The practice is well known for its work with historic buildings and buildings in celebrated historic settings, including 13 projects across 10 UNESCO World Heritage Sites. The process of working on projects of historical and socio-cultural significance has not only profoundly shaped the practice’s collaborative design methodology, but also broadened its understanding of heritage, collective memory and how we protect the values of place and identity.
Working within the charged environment of post-reunification Berlin and the war-damaged nineteenth century Neues Museum was a formative experience for the practice. The project, conducted under intense public scrutiny, required a close collaboration with a complex client body and a range of experts in order to draw together an understanding of memory and meaning, the physical substance that remained and the ambitions for the new institution. What guided the project was not a singular idea of what the building should look like, but rather an agreed process for evaluating the treatment of its fabric and any new additions, and a common ambition to restore the form and figure of the original building without resorting to historical pastiche.
The restoration and repair of the existing fabric of the Neues Museum was driven by the idea that the original structure should be emphasized in its spatial context and original materiality – the new reflects the lost without imitating it.
Lessons from the Neues Museum have since been applied elsewhere, including the Royal Academy of Arts in London, the Procuratie Vecchie in Venice and the Rockbund Project in Shanghai. These projects place an emphasis on designing in dialogue with the building fabric and addressing issues as they emerge on site. The promotion of heritage on such projects often expands into decisions regarding the use of materials, as well as the intangible heritage of craftsmanship and building techniques. Such an approach has also been applied to more recent and modernist constructions such as the practice’s refurbishment of the Mies van der Rohe’s Neue Nationalgalerie in Berlin.
The experience of working on the eleven buildings of the Rockbund in Shanghai reinforced the value of undertaking the more complex task of reusing and restoring existing buildings over the seemingly simpler approach of demolition and reconstruction, as had initially been proposed.
The practice recognises that architecture is not a static artefact; a building must continue to serve a purpose and contribute to its wider setting. To protect is therefore not always to freeze in time but to continue to develop a building’s ongoing history. Working with heritage inevitably involves the negotiation of values: not only the original design ideas or appearance, but also the history of a building’s construction, fabric and the origins of its materials, subsequent modifications, past uses, users, associations and its physical contribution to the urban form and quality of life. The latter has become an increasing concern for the practice as heritage and tourism agendas can narrow the perception of a building’s values and uses.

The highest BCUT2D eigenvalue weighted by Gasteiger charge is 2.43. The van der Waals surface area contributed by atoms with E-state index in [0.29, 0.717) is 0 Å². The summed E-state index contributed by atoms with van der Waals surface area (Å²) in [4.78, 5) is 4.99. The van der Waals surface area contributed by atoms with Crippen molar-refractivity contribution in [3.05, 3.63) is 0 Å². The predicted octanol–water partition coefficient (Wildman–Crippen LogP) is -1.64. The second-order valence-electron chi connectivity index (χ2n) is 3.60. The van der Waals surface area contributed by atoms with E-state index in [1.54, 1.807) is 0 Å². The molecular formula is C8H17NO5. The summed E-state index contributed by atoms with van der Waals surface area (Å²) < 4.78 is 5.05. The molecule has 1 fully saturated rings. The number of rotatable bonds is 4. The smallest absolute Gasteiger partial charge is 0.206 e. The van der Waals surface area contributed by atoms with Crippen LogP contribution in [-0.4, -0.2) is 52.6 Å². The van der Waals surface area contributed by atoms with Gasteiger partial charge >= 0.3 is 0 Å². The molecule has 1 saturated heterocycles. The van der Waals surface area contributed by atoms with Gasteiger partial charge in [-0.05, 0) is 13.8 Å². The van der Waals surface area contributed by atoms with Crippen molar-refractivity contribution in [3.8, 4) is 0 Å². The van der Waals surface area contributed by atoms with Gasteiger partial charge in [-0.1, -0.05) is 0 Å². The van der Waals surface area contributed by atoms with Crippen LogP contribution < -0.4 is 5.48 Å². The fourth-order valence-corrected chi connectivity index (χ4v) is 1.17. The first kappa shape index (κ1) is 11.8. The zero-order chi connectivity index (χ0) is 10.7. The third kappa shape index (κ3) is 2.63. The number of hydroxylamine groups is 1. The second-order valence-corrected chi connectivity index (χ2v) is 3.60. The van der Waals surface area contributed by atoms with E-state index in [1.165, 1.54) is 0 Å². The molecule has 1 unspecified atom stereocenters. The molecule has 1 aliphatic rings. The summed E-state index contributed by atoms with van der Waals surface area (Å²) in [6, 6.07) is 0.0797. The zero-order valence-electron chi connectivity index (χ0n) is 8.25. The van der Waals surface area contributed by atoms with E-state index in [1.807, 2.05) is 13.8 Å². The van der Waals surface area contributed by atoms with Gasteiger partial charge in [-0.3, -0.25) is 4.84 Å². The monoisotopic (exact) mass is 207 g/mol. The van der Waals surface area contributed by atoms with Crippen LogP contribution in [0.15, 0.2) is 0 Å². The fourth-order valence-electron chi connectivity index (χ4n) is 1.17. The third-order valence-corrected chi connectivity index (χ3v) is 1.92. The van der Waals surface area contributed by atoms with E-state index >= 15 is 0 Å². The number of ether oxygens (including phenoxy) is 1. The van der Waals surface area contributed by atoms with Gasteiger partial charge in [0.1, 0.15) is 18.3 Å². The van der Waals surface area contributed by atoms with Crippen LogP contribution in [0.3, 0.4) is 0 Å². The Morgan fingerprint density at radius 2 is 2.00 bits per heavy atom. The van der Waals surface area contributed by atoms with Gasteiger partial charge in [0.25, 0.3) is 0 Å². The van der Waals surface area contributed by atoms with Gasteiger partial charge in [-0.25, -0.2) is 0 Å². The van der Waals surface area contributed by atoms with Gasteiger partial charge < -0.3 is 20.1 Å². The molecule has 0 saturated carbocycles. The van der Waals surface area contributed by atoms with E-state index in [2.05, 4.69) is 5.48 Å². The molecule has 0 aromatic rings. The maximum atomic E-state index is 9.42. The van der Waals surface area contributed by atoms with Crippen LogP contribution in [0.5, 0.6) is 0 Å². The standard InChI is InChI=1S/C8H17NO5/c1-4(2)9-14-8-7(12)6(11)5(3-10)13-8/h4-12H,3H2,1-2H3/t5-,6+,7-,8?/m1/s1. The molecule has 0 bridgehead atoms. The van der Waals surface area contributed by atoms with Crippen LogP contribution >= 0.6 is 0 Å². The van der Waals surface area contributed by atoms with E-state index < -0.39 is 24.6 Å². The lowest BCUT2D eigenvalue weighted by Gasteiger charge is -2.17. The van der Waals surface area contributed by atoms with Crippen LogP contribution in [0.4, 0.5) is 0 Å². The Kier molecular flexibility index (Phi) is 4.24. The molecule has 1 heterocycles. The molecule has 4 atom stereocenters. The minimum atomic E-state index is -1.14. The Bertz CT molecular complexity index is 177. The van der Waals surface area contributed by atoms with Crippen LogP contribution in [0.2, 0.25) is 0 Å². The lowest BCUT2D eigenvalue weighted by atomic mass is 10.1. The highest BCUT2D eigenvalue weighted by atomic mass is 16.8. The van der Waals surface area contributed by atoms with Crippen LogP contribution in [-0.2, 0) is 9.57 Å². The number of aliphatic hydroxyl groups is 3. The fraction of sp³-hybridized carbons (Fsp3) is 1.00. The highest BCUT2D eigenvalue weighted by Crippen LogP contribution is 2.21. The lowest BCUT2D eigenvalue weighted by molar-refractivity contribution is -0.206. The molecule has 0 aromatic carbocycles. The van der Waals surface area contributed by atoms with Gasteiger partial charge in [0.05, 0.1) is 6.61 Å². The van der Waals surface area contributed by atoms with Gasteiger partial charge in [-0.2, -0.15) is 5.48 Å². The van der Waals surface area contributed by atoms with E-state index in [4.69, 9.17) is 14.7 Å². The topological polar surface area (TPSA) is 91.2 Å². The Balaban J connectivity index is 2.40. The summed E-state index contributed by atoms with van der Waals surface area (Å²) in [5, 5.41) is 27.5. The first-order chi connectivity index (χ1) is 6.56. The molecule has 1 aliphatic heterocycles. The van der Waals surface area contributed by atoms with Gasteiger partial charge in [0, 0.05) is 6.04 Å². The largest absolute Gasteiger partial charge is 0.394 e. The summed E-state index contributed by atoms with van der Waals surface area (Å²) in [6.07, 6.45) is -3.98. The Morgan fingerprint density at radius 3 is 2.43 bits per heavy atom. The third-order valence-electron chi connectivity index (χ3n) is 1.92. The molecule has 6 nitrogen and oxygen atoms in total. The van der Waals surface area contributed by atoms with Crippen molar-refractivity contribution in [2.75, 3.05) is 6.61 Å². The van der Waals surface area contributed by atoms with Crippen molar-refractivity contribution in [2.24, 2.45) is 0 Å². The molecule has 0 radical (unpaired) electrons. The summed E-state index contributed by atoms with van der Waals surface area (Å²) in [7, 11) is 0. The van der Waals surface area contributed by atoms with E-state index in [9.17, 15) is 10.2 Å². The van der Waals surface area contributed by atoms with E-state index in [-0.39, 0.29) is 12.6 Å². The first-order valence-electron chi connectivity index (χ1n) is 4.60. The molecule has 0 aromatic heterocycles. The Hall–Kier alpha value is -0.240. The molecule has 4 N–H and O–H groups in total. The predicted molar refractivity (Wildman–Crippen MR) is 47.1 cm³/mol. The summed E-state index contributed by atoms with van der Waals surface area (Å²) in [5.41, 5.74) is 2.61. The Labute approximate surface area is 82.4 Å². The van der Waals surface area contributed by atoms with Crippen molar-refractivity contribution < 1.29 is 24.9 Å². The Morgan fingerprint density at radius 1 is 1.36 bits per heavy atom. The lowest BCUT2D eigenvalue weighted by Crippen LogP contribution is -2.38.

While the Procuratie Vecchie defines one of the most popular tourist destinations in the world, the ambition of the project was not only to safeguard the future of this piece of heritage but also to revive its historic function as a place of work.
While there is a common understanding for the need to preserve architectural masterpieces, the practice advocates for the retention of more recent layers and prosaic constructions in order to enrich the socio-cultural identity of places in an increasingly homogenised world. This approach closely aligns with David Chipperfield Architects’ commitment to reducing the environmental impact of unnecessary demolition and new construction. As part of the ‘Reinventer Paris’ initiative, the practice was commissioned to transform an existing 1960s administrative building into a new mixed-use complex on Boulevard Morland. The practice’s winning proposals for the London School of Economics and the Canadian Parliamentary Precinct both challenged the competition briefs by calling for the retention and reuse of existing structures to serve new uses.
The previously introverted complex on boulevard Morland originally comprised a 16-storey tower flanked by two 9-storey wings. Through preserving and further extending these buildings, the complex is made accessible to the public, transforming it into an open place with the character of a campus.
Fundacion RIA, a non-profit think tank founded by David Chipperfield in 2017, has conducted extensive research into heritage and quality of life in the region of Galicia, northwest Spain. The initiative oversees projects that seek to improve the relationship between the built and natural environment, promoting the formation of community and the values of place. Rather than individual buildings, this work expands an understanding of heritage by addressing public space, conservation and procurement policy, the reactivation of degraded urban and rural areas, as well as related issues of infrastructure and mobility.